A view of Long Mountain from Rattlesnake Knob in Amherst, Massachusetts
This trail is just a mile from Winterberry Farm, the family homestead. It winds through a beautiful hardwood forest of oak and hickory and beech.
In early spring, before leaf-out, you can see through to the forest floor from a nice perch on Rattlesnake Knob.
A small, clear brook runs alongside a portion of the trail that leads to Rattlesnake Knob. Skunk cabbage were emerging in the moist soils along the water's edge. This plant, which seems to have few admirers because of its skunky smell, is a favorite spring sighting of mine. It is quite beautiful, despite its odor, which is only noticeable if the plant is crushed.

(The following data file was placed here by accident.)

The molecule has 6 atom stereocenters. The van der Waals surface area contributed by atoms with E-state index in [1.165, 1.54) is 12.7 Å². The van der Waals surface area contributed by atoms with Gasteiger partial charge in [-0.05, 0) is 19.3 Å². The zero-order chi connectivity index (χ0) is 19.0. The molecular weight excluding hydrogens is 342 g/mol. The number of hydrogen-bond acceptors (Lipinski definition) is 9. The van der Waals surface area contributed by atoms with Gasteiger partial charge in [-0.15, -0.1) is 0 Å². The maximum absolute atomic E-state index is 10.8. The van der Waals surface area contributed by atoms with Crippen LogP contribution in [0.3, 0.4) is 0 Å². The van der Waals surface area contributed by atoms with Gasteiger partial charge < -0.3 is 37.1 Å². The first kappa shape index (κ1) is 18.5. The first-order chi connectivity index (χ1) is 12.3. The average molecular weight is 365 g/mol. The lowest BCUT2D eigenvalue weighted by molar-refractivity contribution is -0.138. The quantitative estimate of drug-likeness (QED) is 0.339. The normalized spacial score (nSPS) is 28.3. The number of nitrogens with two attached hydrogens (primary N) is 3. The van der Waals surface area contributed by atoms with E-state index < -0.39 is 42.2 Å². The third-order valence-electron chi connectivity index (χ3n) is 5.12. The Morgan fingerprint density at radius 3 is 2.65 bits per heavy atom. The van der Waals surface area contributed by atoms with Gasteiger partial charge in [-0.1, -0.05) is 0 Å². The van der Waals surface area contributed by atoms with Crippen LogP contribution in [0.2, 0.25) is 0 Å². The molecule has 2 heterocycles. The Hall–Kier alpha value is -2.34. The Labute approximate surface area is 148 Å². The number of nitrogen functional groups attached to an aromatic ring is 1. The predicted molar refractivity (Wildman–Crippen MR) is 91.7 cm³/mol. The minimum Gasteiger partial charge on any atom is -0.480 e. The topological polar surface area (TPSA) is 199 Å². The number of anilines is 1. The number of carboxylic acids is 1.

Most of the trail follows a gentle grade before it turns sharply right and climbs steeply up the side of Rattlesnake Knob. The steeper section requires an occasional pause to catch one's breathe. Or you can make an excuse to stop and look at woodland wildflowers, and there is a beauty peeking out of the leaf litter this time of year: round-lobed hepatica.
Later in the day, my parents, Kodi, and I went for another walk. This one along a rail trail that passes by a large wetland. Beaver are active in this wetland and turtles too. Not only did I see my first painted turtle of the year sunning itself, I counted 45 turtles lying about on logs and hummocks in about a 1/4 mile stretch of wetland!
20 18 painted turtles just in this photo
(click to enlarge)
I wrote a few days ago that the pace of spring emergence is quickening. Today was one of the those days, where something new appeared no matter where I looked or listened. A chorus of spring peepers fills the evening air as Kodi and I step outside for a final walk about the yard before calling it a night. Tomorrow will surely bring something new, but we might just go back to see the turtles too.